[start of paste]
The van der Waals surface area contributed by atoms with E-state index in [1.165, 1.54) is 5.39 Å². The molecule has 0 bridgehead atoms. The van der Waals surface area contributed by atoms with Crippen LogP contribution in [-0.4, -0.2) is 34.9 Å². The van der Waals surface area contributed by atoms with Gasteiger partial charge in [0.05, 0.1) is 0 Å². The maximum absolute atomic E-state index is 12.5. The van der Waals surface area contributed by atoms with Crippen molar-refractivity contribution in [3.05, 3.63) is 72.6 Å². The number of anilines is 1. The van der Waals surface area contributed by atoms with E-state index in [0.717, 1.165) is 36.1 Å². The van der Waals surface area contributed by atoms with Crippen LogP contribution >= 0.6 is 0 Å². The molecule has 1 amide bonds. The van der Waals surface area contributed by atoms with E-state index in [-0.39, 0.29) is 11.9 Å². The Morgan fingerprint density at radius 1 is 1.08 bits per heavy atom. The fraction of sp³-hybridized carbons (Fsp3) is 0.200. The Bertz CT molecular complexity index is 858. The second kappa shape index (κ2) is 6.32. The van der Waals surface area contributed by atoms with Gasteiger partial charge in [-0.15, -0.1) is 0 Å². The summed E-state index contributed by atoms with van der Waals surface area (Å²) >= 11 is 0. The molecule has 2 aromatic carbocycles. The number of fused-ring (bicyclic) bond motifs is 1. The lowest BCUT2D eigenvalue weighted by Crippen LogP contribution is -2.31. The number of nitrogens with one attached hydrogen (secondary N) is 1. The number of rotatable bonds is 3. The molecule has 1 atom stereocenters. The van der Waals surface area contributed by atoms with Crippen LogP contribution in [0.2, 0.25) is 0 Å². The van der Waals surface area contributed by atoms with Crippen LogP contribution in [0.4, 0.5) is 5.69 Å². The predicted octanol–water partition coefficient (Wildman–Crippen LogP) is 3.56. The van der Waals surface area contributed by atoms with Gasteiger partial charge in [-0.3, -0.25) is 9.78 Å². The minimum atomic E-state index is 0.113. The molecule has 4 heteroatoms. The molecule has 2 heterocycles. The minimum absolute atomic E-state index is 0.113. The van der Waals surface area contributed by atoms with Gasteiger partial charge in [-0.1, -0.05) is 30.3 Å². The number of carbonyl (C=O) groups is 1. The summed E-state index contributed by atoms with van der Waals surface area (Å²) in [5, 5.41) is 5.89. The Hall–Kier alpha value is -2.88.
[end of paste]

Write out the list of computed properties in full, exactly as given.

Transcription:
The van der Waals surface area contributed by atoms with E-state index in [1.165, 1.54) is 5.39 Å². The molecule has 0 bridgehead atoms. The van der Waals surface area contributed by atoms with Crippen LogP contribution in [-0.4, -0.2) is 34.9 Å². The van der Waals surface area contributed by atoms with Gasteiger partial charge in [0.05, 0.1) is 0 Å². The maximum absolute atomic E-state index is 12.5. The van der Waals surface area contributed by atoms with Crippen molar-refractivity contribution in [3.05, 3.63) is 72.6 Å². The number of anilines is 1. The van der Waals surface area contributed by atoms with E-state index in [0.717, 1.165) is 36.1 Å². The van der Waals surface area contributed by atoms with Crippen LogP contribution >= 0.6 is 0 Å². The molecule has 1 amide bonds. The van der Waals surface area contributed by atoms with E-state index in [-0.39, 0.29) is 11.9 Å². The Morgan fingerprint density at radius 1 is 1.08 bits per heavy atom. The fraction of sp³-hybridized carbons (Fsp3) is 0.200. The Bertz CT molecular complexity index is 858. The second kappa shape index (κ2) is 6.32. The van der Waals surface area contributed by atoms with Gasteiger partial charge in [-0.15, -0.1) is 0 Å². The summed E-state index contributed by atoms with van der Waals surface area (Å²) >= 11 is 0. The molecule has 2 aromatic carbocycles. The number of fused-ring (bicyclic) bond motifs is 1. The lowest BCUT2D eigenvalue weighted by Crippen LogP contribution is -2.31. The number of nitrogens with one attached hydrogen (secondary N) is 1. The number of rotatable bonds is 3. The molecule has 1 atom stereocenters. The van der Waals surface area contributed by atoms with Crippen LogP contribution in [0.2, 0.25) is 0 Å². The van der Waals surface area contributed by atoms with Crippen LogP contribution in [0.4, 0.5) is 5.69 Å². The predicted octanol–water partition coefficient (Wildman–Crippen LogP) is 3.56. The van der Waals surface area contributed by atoms with Gasteiger partial charge in [-0.3, -0.25) is 9.78 Å². The minimum atomic E-state index is 0.113. The molecule has 4 heteroatoms. The molecule has 2 heterocycles. The minimum absolute atomic E-state index is 0.113. The van der Waals surface area contributed by atoms with Gasteiger partial charge in [-0.1, -0.05) is 30.3 Å². The number of carbonyl (C=O) groups is 1. The summed E-state index contributed by atoms with van der Waals surface area (Å²) in [5, 5.41) is 5.89. The Hall–Kier alpha value is -2.88.